A few weeks back we wrote about a Symposium we attended at York’s Glendon Campus focusing on the complex issues between Haiti and the Dominican Republic. The Hispaniola 2011 symposium served as a great networking opportunity for Sway and I as we are able to talk enthusiastically about Local Buttons with many a perked ears.
Following our morning of panel discussions, music by Haitian jazz band, Groupe Révélation and delicious Creole food we sat in on a final panel discussion. We chose to engage in the topic of engaging with Haiti following the January 12, 201o earthquake. Professors from Journalism, Political Science and Geography all spoke on to the earthquake from their professional backgrounds. To close we heard from PhD candidate, Clare Payton, who created the Haiti Memory Project.
As described on her website the project:
‘The Haiti Memory Project is an online archive of oral testimony about the January 12, 2010, earthquake and post-earthquake life. The Project assumes that earthquake is a point-zero in the lives of individual Haitians and in Haitian history; it is a moment that divided time into “before” and “after”. The project is an attempt to document that change. The result is a collection of over one hundred audio-recorded interviews with Haitians in Port-au-Prince in the summer and fall of 2010. The interviews offer Haitians the opportunity to represent themselves and present their own narrative about what has happened to their country. While nearly all of these interviews include stories from the earthquake, most of them tend to focus on post-earthquake life, particularly life in the refugee (IDP) camps. The interviews invite the listener to engage with the intimate and unexpected details of life in Port-au-Prince and to explore Haiti in an entirely new way. While Port-au-Prince is by no means representative of all Haiti, it is the home of millions of Haitians and the majority of those directly affected by the earthquake. The experience of those in the capital city is crucial to understanding the immediate impact of the disaster.’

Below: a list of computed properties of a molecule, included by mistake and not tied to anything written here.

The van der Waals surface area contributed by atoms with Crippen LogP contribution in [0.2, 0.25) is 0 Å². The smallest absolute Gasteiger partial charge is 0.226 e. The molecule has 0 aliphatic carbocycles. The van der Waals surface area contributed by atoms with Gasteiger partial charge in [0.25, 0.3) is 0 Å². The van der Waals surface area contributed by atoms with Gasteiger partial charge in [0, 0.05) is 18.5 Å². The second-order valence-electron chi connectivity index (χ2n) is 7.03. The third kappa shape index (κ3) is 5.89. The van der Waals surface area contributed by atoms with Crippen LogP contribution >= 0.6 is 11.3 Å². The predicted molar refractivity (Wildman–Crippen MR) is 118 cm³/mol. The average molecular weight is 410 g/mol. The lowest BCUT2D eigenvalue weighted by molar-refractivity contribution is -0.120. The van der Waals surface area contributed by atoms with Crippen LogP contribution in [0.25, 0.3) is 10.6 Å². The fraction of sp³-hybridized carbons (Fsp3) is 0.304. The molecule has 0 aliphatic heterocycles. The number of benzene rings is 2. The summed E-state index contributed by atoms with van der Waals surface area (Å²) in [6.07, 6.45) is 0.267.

The interviews range from 3o minutes to 2 hours, often in French or Creole, with a few in English. Clare lived for
months in Haiti learning Creole and meeting with people in order to create this continually evolving project. We were so inspired to meet another young woman working in Haiti, and can only hope to continue our dialogue with Clare. Especially as we plan another trip to Haiti to create the production model for our clothing to be made!
We encourage you to take a look at Clare’s site, it’s a different and unique way of learning about the earthquake and the challenges and triumphs locals have dealt with following.